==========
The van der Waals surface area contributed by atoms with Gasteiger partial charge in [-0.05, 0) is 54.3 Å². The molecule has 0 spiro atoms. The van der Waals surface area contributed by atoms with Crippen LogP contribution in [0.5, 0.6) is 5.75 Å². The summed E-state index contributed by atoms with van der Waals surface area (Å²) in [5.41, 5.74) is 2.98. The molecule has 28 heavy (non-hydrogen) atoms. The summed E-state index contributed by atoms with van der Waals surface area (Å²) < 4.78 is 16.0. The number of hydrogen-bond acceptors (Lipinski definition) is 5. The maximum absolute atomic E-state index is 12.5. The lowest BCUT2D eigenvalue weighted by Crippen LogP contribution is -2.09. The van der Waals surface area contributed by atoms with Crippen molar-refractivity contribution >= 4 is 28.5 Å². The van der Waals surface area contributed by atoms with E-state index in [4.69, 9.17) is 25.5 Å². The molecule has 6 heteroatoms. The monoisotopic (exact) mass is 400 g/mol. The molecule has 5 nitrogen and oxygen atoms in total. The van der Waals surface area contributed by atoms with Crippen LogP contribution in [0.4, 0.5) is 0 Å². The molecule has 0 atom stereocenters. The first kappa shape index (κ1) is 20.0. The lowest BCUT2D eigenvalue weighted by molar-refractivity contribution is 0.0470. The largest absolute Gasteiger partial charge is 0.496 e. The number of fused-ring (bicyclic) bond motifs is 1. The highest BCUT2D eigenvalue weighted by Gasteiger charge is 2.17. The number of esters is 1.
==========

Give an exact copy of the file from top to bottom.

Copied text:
The van der Waals surface area contributed by atoms with Gasteiger partial charge in [-0.05, 0) is 54.3 Å². The molecule has 0 spiro atoms. The van der Waals surface area contributed by atoms with Crippen LogP contribution in [0.5, 0.6) is 5.75 Å². The summed E-state index contributed by atoms with van der Waals surface area (Å²) in [5.41, 5.74) is 2.98. The molecule has 28 heavy (non-hydrogen) atoms. The summed E-state index contributed by atoms with van der Waals surface area (Å²) < 4.78 is 16.0. The number of hydrogen-bond acceptors (Lipinski definition) is 5. The maximum absolute atomic E-state index is 12.5. The lowest BCUT2D eigenvalue weighted by Crippen LogP contribution is -2.09. The van der Waals surface area contributed by atoms with Crippen molar-refractivity contribution >= 4 is 28.5 Å². The van der Waals surface area contributed by atoms with E-state index in [4.69, 9.17) is 25.5 Å². The molecule has 6 heteroatoms. The monoisotopic (exact) mass is 400 g/mol. The molecule has 5 nitrogen and oxygen atoms in total. The van der Waals surface area contributed by atoms with Crippen LogP contribution in [0.4, 0.5) is 0 Å². The molecule has 0 atom stereocenters. The first kappa shape index (κ1) is 20.0. The lowest BCUT2D eigenvalue weighted by molar-refractivity contribution is 0.0470. The largest absolute Gasteiger partial charge is 0.496 e. The number of fused-ring (bicyclic) bond motifs is 1. The highest BCUT2D eigenvalue weighted by Gasteiger charge is 2.17. The number of esters is 1.